Out-Law News | 07 Jun 2006 | 2:49 pm | 1 min. read
The call came from the All Party Parliamentary Internet Group (APIG), a discussion forum for new media industries and parliamentarians, which released a report on Digital Rights Management this week.
Many people with visual impairments rely on a screen reader to read the content of a digital page aloud or they have the page displayed with a Braille device. But assistive technologies can only operate when the content is compatible – and eBooks are often incompatible.
RNIB told the inquiry that Adobe eBooks usually have accessibility settings disabled and that Microsoft eBooks reader implement "owner exclusive" markings so cannot be transferred to a Braille device.
In some cases, RNIB said "audio rights" to a book had been sold to another party and the eBook publisher was cautious not to infringe. The charity pointed out that there is a significant difference between a trained actor's performance in creating an audio-book for the mass-market and what can be achieved by computerised text-to-speech systems. "There is clearly no likelihood of the latter damaging sales of the former," noted the APIG report.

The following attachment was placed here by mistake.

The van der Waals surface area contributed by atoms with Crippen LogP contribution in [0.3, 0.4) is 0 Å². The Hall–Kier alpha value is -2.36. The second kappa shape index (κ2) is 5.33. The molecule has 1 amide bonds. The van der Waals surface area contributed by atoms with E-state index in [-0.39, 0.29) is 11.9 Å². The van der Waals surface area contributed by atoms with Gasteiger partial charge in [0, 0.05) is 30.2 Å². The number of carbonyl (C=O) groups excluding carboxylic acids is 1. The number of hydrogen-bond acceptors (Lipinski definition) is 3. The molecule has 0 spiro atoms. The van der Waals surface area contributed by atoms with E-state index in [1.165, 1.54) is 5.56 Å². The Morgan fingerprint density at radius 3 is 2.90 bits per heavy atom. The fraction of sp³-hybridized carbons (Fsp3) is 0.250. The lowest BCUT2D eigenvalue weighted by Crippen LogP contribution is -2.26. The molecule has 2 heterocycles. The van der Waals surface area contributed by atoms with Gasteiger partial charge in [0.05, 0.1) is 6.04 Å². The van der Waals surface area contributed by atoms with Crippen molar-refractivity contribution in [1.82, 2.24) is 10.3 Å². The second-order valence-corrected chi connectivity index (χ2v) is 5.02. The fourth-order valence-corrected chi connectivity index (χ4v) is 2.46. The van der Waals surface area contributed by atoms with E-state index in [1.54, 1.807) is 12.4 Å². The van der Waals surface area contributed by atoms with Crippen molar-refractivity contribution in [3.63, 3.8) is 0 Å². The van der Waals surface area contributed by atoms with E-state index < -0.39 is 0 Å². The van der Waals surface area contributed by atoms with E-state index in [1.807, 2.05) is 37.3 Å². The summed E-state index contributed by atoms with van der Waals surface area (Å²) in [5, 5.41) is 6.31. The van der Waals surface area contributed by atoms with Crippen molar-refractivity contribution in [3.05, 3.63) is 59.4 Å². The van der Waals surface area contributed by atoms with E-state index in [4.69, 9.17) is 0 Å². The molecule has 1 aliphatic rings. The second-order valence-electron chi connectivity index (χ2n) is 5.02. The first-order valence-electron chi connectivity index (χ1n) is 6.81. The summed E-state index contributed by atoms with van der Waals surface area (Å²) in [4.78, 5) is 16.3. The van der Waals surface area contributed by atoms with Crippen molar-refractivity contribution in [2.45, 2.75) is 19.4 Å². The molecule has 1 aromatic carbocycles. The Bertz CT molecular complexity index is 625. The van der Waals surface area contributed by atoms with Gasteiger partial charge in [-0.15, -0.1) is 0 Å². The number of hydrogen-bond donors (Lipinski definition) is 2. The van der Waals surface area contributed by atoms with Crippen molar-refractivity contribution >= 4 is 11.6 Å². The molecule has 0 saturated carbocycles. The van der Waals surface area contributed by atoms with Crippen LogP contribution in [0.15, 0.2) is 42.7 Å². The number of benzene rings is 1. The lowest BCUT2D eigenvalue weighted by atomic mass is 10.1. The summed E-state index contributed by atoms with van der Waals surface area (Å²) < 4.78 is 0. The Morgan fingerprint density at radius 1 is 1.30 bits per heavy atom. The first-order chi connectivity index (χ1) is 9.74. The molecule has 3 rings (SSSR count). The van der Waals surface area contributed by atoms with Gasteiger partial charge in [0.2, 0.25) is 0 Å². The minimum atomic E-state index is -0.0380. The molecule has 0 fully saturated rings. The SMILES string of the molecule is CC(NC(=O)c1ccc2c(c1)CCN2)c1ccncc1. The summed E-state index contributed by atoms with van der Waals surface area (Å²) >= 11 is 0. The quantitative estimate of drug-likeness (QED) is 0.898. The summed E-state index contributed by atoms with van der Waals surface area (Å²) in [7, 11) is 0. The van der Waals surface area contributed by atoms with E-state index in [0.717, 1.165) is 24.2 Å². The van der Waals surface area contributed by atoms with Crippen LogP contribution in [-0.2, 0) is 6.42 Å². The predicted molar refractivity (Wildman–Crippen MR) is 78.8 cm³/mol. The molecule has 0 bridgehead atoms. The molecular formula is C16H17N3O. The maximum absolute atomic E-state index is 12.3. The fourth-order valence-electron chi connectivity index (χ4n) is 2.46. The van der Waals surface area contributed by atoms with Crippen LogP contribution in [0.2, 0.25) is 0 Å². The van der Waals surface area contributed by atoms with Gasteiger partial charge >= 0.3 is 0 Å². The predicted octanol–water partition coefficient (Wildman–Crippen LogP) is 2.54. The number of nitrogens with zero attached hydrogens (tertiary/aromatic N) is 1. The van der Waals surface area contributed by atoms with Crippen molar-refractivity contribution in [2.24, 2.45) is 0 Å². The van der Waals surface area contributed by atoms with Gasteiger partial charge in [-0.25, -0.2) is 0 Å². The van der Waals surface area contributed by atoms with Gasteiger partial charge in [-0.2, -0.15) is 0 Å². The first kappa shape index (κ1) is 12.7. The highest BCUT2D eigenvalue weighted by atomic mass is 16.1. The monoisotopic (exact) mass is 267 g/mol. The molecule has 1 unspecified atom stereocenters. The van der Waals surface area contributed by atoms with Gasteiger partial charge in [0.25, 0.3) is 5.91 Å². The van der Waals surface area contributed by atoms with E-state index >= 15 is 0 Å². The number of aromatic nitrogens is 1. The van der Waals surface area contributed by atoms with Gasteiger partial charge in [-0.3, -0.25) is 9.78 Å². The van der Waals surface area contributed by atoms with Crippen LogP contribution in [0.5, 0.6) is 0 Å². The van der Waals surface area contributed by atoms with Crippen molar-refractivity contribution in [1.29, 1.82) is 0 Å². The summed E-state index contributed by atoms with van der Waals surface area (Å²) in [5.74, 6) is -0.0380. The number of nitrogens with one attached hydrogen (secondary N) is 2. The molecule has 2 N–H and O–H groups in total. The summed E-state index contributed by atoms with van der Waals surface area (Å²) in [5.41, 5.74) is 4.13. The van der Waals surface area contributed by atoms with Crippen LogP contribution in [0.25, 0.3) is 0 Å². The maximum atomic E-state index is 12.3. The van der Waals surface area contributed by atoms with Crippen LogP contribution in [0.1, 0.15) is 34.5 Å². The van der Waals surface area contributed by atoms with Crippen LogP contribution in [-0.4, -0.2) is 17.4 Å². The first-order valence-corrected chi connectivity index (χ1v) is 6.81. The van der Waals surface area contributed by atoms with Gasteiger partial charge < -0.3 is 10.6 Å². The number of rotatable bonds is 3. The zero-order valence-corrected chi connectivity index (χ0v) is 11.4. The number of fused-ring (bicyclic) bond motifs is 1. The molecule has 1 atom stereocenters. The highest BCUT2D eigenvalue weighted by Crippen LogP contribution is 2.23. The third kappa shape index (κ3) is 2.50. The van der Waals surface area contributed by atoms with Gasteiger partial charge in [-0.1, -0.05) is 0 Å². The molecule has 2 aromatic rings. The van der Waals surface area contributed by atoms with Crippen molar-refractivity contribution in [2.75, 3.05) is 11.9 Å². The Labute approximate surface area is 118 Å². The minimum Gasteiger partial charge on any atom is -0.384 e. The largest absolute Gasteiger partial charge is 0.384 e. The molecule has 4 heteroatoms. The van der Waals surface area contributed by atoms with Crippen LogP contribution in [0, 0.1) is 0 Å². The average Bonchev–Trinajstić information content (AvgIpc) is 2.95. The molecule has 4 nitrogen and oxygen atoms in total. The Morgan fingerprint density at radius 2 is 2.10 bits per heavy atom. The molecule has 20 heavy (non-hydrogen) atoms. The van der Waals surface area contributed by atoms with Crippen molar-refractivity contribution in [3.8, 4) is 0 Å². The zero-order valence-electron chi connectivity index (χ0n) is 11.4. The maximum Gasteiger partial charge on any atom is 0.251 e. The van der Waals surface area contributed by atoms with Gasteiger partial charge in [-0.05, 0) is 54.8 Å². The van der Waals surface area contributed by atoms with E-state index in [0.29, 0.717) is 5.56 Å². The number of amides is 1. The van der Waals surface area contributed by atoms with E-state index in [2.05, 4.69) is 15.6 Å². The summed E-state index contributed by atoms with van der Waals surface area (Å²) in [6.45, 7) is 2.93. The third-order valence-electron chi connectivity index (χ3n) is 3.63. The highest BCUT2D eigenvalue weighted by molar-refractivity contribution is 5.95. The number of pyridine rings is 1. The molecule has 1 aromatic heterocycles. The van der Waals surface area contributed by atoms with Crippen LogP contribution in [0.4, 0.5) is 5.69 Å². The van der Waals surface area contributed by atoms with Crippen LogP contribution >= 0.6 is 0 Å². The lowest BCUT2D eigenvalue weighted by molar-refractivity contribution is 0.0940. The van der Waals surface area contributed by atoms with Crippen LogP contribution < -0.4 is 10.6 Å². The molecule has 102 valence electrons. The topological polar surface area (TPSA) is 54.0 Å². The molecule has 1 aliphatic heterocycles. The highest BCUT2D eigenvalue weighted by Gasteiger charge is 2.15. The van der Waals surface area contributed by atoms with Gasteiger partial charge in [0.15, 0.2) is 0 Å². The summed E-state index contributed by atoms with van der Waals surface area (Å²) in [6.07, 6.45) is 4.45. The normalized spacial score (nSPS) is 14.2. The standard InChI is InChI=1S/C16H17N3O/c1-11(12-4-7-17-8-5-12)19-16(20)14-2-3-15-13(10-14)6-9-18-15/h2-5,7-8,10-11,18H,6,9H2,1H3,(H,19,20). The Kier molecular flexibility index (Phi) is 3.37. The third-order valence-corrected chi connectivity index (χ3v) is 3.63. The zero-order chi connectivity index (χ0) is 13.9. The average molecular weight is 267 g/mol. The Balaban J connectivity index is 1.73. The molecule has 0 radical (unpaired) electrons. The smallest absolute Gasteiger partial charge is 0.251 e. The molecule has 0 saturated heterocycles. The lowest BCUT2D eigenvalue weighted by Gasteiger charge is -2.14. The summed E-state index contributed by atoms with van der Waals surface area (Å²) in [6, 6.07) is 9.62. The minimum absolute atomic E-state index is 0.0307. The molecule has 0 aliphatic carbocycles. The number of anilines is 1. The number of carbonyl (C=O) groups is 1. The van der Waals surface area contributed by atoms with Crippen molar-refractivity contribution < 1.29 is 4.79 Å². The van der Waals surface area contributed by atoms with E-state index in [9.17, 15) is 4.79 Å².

At APIG's oral hearing, Lynn Holdsworth, a visually impaired person, said she had bought an eBook from Amazon only to find that screen readers had been "locked out". Neither Amazon nor the publisher was able to help her – so she obtained an illegal copy which her screen reader could interpret.
APIG called upon the Department for Culture, Media and Sport to "review the level of funding for pilot projects that address access to eBooks by those with visual disabilities". It also recommended "that action is taken if they are failing to achieve positive results."
A UK national conference on best-practice public sector website accessibility takes place on 13th June in Edinburgh, organised by Parallel 56, User Vision and OUT-LAW.